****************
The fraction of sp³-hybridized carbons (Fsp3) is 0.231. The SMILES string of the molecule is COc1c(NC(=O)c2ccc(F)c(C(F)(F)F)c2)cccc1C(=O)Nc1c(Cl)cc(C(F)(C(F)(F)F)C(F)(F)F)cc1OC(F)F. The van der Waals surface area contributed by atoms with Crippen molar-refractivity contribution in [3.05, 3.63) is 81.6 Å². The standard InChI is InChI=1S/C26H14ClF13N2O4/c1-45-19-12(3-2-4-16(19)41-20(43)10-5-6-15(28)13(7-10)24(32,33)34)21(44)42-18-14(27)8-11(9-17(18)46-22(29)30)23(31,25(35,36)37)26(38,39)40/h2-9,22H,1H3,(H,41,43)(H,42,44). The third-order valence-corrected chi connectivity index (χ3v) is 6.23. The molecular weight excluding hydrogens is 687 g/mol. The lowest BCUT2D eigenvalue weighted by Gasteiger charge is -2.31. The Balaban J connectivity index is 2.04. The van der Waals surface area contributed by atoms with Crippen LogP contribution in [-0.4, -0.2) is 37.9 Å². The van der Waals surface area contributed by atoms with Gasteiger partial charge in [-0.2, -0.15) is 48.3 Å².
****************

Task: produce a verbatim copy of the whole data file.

The fraction of sp³-hybridized carbons (Fsp3) is 0.231. The SMILES string of the molecule is COc1c(NC(=O)c2ccc(F)c(C(F)(F)F)c2)cccc1C(=O)Nc1c(Cl)cc(C(F)(C(F)(F)F)C(F)(F)F)cc1OC(F)F. The van der Waals surface area contributed by atoms with Crippen molar-refractivity contribution in [3.05, 3.63) is 81.6 Å². The standard InChI is InChI=1S/C26H14ClF13N2O4/c1-45-19-12(3-2-4-16(19)41-20(43)10-5-6-15(28)13(7-10)24(32,33)34)21(44)42-18-14(27)8-11(9-17(18)46-22(29)30)23(31,25(35,36)37)26(38,39)40/h2-9,22H,1H3,(H,41,43)(H,42,44). The third-order valence-corrected chi connectivity index (χ3v) is 6.23. The molecular weight excluding hydrogens is 687 g/mol. The lowest BCUT2D eigenvalue weighted by Gasteiger charge is -2.31. The Balaban J connectivity index is 2.04. The van der Waals surface area contributed by atoms with Crippen LogP contribution in [-0.4, -0.2) is 37.9 Å². The van der Waals surface area contributed by atoms with Gasteiger partial charge in [-0.2, -0.15) is 48.3 Å².